Oddities? A few. There is no external trunk button/release mechanism. While most cars have done away with a trunk keyhole, there is usually a touch pad above the license plate to open the trunk. Not here; you have to use the fob, or open the driver door and push a switch down low near the map pocket.

The gearshift was confusing. Again, something you would get used to if you owned it. But if there is one thing in a car that shouldn’t be confusing, isn’t it the gearshift? You had to hold the button on the side to select anything. Then down for D, or up and to the left for R. The shifter always springs back to the orange dot, between D and N. It doesn’t stay in D, for example, when you are in drive. Nor does it stay in R when you are in reverse. Park? That’s the little black button at the top, with the faint, unmarked “P”, like they don’t want you to find it. My mother would never get the hang of this, I thought to myself.

While the car has pushbutton start and keyless locking (push a little button on the exterior door handle), there was no keyless unlocking/entry. Usually, you touch the inside of the handle and the door unlocks, like our Cayenne, the ES, and even 2007 Bertha (the S550). The LaCrosse would never unlock with a touch. Maybe it was something wrong, it seems odd to have keyless locking and keyless start, but no keyless unlock.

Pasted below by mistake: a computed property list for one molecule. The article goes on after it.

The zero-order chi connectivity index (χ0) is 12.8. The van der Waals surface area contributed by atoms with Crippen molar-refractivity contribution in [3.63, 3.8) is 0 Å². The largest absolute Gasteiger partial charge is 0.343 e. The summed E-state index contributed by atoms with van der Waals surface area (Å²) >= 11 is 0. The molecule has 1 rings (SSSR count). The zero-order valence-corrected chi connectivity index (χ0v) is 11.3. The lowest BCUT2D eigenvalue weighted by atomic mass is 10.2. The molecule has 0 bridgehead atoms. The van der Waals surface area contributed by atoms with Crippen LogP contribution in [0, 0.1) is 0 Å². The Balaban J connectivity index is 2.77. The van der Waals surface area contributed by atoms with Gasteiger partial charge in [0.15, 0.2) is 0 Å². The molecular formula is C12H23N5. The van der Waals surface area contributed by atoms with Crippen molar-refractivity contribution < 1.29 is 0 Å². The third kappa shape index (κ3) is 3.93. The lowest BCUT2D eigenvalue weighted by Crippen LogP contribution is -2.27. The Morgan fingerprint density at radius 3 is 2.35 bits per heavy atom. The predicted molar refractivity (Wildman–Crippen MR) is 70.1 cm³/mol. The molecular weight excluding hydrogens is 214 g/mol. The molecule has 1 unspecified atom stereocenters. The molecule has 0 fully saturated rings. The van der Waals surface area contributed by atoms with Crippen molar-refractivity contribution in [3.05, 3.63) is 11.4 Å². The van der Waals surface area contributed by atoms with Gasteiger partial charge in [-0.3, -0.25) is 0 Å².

The button for the pushbutton start was not round, as seems to be the industry standard. It was a parallelogram, basically. An odd shape for no other apparent purpose, than to just be different. And it made it hard to hit right. Something that daily use would get you accustomed to, I guess. But why does it have to be different from every other start button, when the difference makes it work worse?

When refueling, I couldn’t fill it all the way. It took less than I expected and shut off. No effort at “topping off” would work. Sure enough, it was showing about 1/8 of a tank less than full. I didn’t really want to pay Hertz $9.00 a gallon for what was missing, but they didn’t charge me. The helpful check-in clerk said “Yeah, all the LaCrosses do that. Ya can’t fill ’em”.